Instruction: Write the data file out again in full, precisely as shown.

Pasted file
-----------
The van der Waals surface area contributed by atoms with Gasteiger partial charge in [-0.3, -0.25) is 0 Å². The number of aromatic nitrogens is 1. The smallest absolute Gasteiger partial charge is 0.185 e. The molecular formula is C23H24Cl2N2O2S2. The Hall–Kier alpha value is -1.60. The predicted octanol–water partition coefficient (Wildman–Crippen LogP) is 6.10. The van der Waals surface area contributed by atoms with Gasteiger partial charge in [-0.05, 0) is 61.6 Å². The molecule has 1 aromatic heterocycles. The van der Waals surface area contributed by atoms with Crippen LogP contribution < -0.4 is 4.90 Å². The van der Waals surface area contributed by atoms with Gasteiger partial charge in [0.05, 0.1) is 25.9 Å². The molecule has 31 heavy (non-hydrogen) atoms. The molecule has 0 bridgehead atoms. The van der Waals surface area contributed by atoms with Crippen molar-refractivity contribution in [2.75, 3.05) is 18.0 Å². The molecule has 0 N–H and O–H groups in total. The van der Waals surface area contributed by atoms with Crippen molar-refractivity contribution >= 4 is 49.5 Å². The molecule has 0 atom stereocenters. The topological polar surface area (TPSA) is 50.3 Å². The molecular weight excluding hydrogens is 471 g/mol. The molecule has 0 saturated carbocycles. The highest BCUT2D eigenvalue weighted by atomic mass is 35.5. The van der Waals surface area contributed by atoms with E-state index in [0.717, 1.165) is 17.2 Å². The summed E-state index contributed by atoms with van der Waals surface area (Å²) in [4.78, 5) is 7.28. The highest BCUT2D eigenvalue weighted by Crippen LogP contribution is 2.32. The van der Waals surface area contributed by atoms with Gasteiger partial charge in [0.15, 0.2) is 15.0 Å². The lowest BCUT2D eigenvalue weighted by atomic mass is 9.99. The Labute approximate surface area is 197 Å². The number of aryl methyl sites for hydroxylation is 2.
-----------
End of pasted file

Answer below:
The van der Waals surface area contributed by atoms with Gasteiger partial charge in [-0.3, -0.25) is 0 Å². The number of aromatic nitrogens is 1. The smallest absolute Gasteiger partial charge is 0.185 e. The molecular formula is C23H24Cl2N2O2S2. The Hall–Kier alpha value is -1.60. The predicted octanol–water partition coefficient (Wildman–Crippen LogP) is 6.10. The van der Waals surface area contributed by atoms with Gasteiger partial charge in [-0.05, 0) is 61.6 Å². The molecule has 1 aromatic heterocycles. The van der Waals surface area contributed by atoms with Crippen LogP contribution < -0.4 is 4.90 Å². The van der Waals surface area contributed by atoms with Gasteiger partial charge in [0.05, 0.1) is 25.9 Å². The molecule has 31 heavy (non-hydrogen) atoms. The molecule has 0 bridgehead atoms. The van der Waals surface area contributed by atoms with Crippen molar-refractivity contribution in [2.75, 3.05) is 18.0 Å². The molecule has 0 N–H and O–H groups in total. The van der Waals surface area contributed by atoms with Crippen molar-refractivity contribution >= 4 is 49.5 Å². The molecule has 0 atom stereocenters. The topological polar surface area (TPSA) is 50.3 Å². The molecular weight excluding hydrogens is 471 g/mol. The molecule has 0 saturated carbocycles. The highest BCUT2D eigenvalue weighted by atomic mass is 35.5. The van der Waals surface area contributed by atoms with E-state index in [0.717, 1.165) is 17.2 Å². The summed E-state index contributed by atoms with van der Waals surface area (Å²) in [4.78, 5) is 7.28. The highest BCUT2D eigenvalue weighted by Crippen LogP contribution is 2.32. The van der Waals surface area contributed by atoms with Gasteiger partial charge in [0.15, 0.2) is 15.0 Å². The lowest BCUT2D eigenvalue weighted by atomic mass is 9.99. The Labute approximate surface area is 197 Å². The number of aryl methyl sites for hydroxylation is 2.